Ever so often, when they looked at me, spoke about me, or to me, they likened me to a masterpiece; my beautiful soul and the person I was, “an absolute work of art,” they said. It was on one of my darker days that I mistakenly reflected on what this could imply, and I came to a crushing realisation. They were comparing me to expensive art. Art to be admired, revered and adored. But never to be acquired. The ones that would choose to take possession of this kind of wondrous creation would know exactly what it was worth, but would keep this knowledge and the creation itself hidden – so it could never be damaged, or coveted.
I didn’t want to be a masterpiece. I wanted to be someone’s intricate jigsaw, to be finished piece by painstaking piece. When the picture would be completed, there would be a sense of pride towards me. I would be proudly displayed, for their entire world to see, rather than framed away under lock and key.
I didn’t want to be a masterpiece. I wanted to be a lovingly knit jumper; the result of someone’s focused labour. The very fibre of my soul would weave seamlessly with theirs, blending moments and memories to wrap us in the warmth of the lives we shared.
I didn’t want to be a masterpiece. I wanted to be someone’s meticulous needlepoint. As much as they’d have to strain to get things just right, and as much as they could get pricked on occasion, they would persevere because they knew the end result was worth it. I wanted to be worth that effort.
I didn’t want to be a masterpiece. Unless it was to that soul that believed my perceived outward beauty was only enhanced by the love that overflowed from my soul to flood the lives of those around me.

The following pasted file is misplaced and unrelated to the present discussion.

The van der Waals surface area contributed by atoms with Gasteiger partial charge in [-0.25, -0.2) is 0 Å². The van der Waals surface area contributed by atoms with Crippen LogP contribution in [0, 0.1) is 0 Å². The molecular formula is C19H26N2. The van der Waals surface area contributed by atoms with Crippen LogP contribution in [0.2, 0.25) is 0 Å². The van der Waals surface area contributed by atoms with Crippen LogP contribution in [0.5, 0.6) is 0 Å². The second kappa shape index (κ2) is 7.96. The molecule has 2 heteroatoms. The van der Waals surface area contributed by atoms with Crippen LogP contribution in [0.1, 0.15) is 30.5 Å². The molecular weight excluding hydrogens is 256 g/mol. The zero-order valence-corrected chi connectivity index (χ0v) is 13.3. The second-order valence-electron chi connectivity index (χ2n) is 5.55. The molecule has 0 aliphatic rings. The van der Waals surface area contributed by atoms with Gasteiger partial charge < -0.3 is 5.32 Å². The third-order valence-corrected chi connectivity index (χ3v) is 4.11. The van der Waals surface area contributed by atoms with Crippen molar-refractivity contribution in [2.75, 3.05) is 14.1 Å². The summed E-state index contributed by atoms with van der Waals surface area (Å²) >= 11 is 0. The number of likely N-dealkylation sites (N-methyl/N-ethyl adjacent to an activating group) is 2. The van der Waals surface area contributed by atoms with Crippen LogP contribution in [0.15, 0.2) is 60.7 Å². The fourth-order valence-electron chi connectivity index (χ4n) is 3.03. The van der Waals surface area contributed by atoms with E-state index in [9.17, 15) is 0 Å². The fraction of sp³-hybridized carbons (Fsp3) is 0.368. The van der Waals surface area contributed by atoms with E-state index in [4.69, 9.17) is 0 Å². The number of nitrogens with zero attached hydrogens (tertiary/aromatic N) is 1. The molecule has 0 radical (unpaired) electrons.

I didn’t want to be a masterpiece. Unless it was to the artist that understood why I existed, and loved me for it.
I didn’t want to be a masterpiece.
“I’m not the only kid
Who grew up this way
Surrounded by people who used to say
That rhyme about sticks and stones
As if broken bones
Hurt more than the names we got called
And we got called them all
So we grew up believing no one
Would ever fall in love with us
That we’d be lonely forever
That we’d never meet someone
To make us feel like the sun
Was something they built for us
In their tool shed
So broken heart strings bled the blues
As we tried to empty ourselves
So we would feel nothing
Don’t tell me that hurts less than a broken bone”
There were no better words I could start this piece with than these. The magnificent work of Shane Koyczan’s spoken word poem ‘To This Day’ can pierce through the hardest of hearts and leave an everlasting mark on anyone who cares enough to listen.
I have been contemplating writing about bullying for a while now, and I just couldn’t bring myself to. Having gone through a phase of it for the longest time growing up, it brought back quite a few repressed childhood memories every time I decided to sit and write. But I know it’s important, and it has helped shape the woman I have become, for better or for worse. I also know that there could be someone out there who needed words to describe how they felt, and if mine could be the ones that help them, I would feel a sense of fulfilment in doing what I could. I know it could make a difference; I’ve had a fair share of writers do the same for me. Especially after writing my recent post on “What are you afraid of?”, I knew it was time for me to write what this made me feel.